Why developers need a DevOps database

Mike Long
Mike Long
Published June 17, 2022 in news, features

Can you imagine developing software without version control? What if I told you that we were doing exactly the same thing with DevOps?

In this article I’ll explain why developers need a database for DevOps, and make the case that it should have similar semantics to a version control system.

Can you imagine life without version control?

Life without software version control would really suck. We’d lose all the history of the changes made to our software.

We wouldn’t know who’d changed our software or why they’d made that change. Comparing any two versions of our software would be a huge pain.

We wouldn’t have an easy way to share changes either. These days we take git push for granted, but there was a time when we would have to share zip files or copy to network drives.

And how would we label these versions? We’d no doubt use some clunky method like software_project_v1.latest.final.revision3.zip.

But what about Version Control for DevOps?

Today, all of the interesting information about our DevOps disappears instantly. Not only are we forgetting every event that happens, we have no means to navigate and understand changes as data. Our DevOps is in a state of amnesia.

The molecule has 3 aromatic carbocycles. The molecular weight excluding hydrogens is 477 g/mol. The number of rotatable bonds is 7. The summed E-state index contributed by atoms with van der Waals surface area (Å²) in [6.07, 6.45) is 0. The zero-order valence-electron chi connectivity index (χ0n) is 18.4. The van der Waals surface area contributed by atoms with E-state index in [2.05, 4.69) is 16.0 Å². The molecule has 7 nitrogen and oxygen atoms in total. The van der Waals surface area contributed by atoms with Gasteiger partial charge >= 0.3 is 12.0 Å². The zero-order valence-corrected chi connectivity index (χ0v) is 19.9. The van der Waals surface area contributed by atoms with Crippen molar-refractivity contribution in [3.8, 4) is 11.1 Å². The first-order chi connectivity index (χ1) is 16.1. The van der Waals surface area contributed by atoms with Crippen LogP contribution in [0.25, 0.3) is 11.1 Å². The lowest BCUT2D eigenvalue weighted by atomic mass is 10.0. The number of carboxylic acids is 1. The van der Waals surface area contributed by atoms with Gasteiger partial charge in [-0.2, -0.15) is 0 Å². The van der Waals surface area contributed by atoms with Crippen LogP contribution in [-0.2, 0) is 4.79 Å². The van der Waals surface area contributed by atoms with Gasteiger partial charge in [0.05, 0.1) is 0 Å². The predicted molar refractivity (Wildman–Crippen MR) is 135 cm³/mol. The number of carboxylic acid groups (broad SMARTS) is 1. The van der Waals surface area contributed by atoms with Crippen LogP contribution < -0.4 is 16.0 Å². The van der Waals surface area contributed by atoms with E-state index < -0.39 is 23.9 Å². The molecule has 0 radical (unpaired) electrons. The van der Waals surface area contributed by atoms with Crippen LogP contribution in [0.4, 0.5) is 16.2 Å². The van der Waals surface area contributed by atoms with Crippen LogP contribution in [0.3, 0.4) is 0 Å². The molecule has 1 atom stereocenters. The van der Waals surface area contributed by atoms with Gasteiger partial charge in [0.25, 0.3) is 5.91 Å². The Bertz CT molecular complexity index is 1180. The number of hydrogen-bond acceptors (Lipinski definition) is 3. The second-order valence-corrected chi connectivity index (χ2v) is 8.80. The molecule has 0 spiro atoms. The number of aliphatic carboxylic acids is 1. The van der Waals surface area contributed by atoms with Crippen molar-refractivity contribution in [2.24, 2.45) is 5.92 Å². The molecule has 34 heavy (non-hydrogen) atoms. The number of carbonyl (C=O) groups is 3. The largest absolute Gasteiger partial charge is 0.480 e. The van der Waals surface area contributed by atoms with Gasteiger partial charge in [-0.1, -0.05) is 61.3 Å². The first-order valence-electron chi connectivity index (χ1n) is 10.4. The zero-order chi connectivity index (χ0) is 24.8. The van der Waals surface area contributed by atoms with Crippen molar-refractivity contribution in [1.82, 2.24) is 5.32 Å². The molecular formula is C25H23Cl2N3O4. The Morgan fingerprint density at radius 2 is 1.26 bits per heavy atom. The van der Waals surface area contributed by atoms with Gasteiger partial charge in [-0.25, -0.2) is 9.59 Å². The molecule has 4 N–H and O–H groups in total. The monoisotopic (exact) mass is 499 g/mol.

Think of all the rich event data we throw away in our automation. The build binary provenance, the test results, the security scanning, and the deployment activities just vanish.

Understanding and navigating all this change requires the detective instincts of Sherlock Holmes with the technical expertise of Grace Hopper.

But what if we could preserve this data and query it?

Kosli

Imagine…

A way of understanding everything in production that is as easy as git status The ability to navigate the history of an environment that is as direct as git log. The power to diff two environments that is as simple as git diff.

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Now imagine the sort of higher level tooling you could build on top of this memory. You could data mine your own DevOps, gather DORA metrics, create dashboards - who knows what else?

Designing a DevOps Version Control system

Ok, but what would a history of DevOps events in a version control system look like? Maybe we can learn a thing or two from git?

Git wasn’t the first version control system, but it popularized some very important features. It introduced a snapshot-based, content-addressable storage identity, Merkel trees to ensure a secure history, and powerful collaboration modes. What if these features were available for DevOps? What would we want it to look like?

  • Ideally we’d want to compare any runtime assets. We’d be able to understand all the environment changes - CDN’s, lambda functions, kubernetes containers, and configuration changes. Nothing should be out-of-band.
  • Our data would be content addressable. We should be able to identify things based on secure and tamper-proof identity.
  • We’d want to know that the change log is provable
  • We’d want it to come with a powerful command line interface

Can we do it with git?